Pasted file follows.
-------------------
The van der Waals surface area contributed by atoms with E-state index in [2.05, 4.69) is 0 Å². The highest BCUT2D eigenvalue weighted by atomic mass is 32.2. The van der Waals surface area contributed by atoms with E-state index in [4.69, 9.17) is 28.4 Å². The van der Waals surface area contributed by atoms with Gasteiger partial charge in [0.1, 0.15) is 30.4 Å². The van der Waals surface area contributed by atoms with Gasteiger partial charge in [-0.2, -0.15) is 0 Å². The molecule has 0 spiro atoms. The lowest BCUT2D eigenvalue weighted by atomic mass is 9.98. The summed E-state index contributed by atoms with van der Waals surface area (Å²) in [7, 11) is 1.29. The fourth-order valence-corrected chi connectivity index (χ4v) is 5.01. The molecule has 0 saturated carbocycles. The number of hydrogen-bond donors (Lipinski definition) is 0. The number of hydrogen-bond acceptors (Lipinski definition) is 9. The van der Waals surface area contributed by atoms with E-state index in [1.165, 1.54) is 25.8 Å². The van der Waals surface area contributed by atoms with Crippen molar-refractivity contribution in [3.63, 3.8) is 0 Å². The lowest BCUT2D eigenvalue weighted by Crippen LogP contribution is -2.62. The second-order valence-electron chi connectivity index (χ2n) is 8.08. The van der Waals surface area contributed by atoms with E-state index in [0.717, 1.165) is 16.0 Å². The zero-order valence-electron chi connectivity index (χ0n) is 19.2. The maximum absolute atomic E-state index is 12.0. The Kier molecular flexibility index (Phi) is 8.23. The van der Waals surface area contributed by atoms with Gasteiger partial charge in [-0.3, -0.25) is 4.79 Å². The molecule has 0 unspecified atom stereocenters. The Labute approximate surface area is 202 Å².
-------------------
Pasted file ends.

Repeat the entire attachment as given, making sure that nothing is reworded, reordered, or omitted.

The van der Waals surface area contributed by atoms with E-state index in [2.05, 4.69) is 0 Å². The highest BCUT2D eigenvalue weighted by atomic mass is 32.2. The van der Waals surface area contributed by atoms with E-state index in [4.69, 9.17) is 28.4 Å². The van der Waals surface area contributed by atoms with Gasteiger partial charge in [0.1, 0.15) is 30.4 Å². The van der Waals surface area contributed by atoms with Gasteiger partial charge in [-0.2, -0.15) is 0 Å². The molecule has 0 spiro atoms. The lowest BCUT2D eigenvalue weighted by atomic mass is 9.98. The summed E-state index contributed by atoms with van der Waals surface area (Å²) in [7, 11) is 1.29. The fourth-order valence-corrected chi connectivity index (χ4v) is 5.01. The molecule has 0 saturated carbocycles. The number of hydrogen-bond donors (Lipinski definition) is 0. The number of hydrogen-bond acceptors (Lipinski definition) is 9. The van der Waals surface area contributed by atoms with E-state index in [1.165, 1.54) is 25.8 Å². The van der Waals surface area contributed by atoms with Crippen molar-refractivity contribution in [3.63, 3.8) is 0 Å². The lowest BCUT2D eigenvalue weighted by Crippen LogP contribution is -2.62. The second-order valence-electron chi connectivity index (χ2n) is 8.08. The van der Waals surface area contributed by atoms with E-state index in [0.717, 1.165) is 16.0 Å². The zero-order valence-electron chi connectivity index (χ0n) is 19.2. The maximum absolute atomic E-state index is 12.0. The Kier molecular flexibility index (Phi) is 8.23. The van der Waals surface area contributed by atoms with Gasteiger partial charge in [-0.3, -0.25) is 4.79 Å². The molecule has 0 unspecified atom stereocenters. The Labute approximate surface area is 202 Å².